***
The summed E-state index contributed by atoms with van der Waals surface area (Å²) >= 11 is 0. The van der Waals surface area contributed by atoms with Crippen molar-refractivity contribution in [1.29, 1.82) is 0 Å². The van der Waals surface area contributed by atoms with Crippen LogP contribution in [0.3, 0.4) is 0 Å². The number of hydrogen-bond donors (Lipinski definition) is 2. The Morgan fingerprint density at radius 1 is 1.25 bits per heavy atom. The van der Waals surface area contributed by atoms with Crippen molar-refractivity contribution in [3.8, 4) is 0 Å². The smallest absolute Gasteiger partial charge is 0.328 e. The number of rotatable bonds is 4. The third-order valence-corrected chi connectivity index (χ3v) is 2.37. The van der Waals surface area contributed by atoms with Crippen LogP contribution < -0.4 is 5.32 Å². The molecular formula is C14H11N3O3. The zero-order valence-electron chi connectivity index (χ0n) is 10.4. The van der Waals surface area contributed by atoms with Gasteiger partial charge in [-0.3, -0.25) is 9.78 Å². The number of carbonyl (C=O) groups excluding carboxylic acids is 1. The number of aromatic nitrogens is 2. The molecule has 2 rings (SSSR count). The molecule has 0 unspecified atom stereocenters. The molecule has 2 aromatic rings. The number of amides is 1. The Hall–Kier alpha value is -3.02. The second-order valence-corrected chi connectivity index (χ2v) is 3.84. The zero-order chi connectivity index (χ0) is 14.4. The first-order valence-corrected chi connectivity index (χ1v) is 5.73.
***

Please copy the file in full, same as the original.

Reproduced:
The summed E-state index contributed by atoms with van der Waals surface area (Å²) >= 11 is 0. The van der Waals surface area contributed by atoms with Crippen molar-refractivity contribution in [1.29, 1.82) is 0 Å². The van der Waals surface area contributed by atoms with Crippen LogP contribution in [0.3, 0.4) is 0 Å². The number of hydrogen-bond donors (Lipinski definition) is 2. The Morgan fingerprint density at radius 1 is 1.25 bits per heavy atom. The van der Waals surface area contributed by atoms with Crippen molar-refractivity contribution in [3.8, 4) is 0 Å². The smallest absolute Gasteiger partial charge is 0.328 e. The number of rotatable bonds is 4. The third-order valence-corrected chi connectivity index (χ3v) is 2.37. The van der Waals surface area contributed by atoms with Crippen LogP contribution < -0.4 is 5.32 Å². The molecular formula is C14H11N3O3. The zero-order valence-electron chi connectivity index (χ0n) is 10.4. The van der Waals surface area contributed by atoms with Gasteiger partial charge in [-0.3, -0.25) is 9.78 Å². The number of carbonyl (C=O) groups excluding carboxylic acids is 1. The number of aromatic nitrogens is 2. The molecule has 2 rings (SSSR count). The molecule has 0 unspecified atom stereocenters. The molecule has 2 aromatic rings. The number of amides is 1. The Hall–Kier alpha value is -3.02. The second-order valence-corrected chi connectivity index (χ2v) is 3.84. The zero-order chi connectivity index (χ0) is 14.4. The first-order valence-corrected chi connectivity index (χ1v) is 5.73.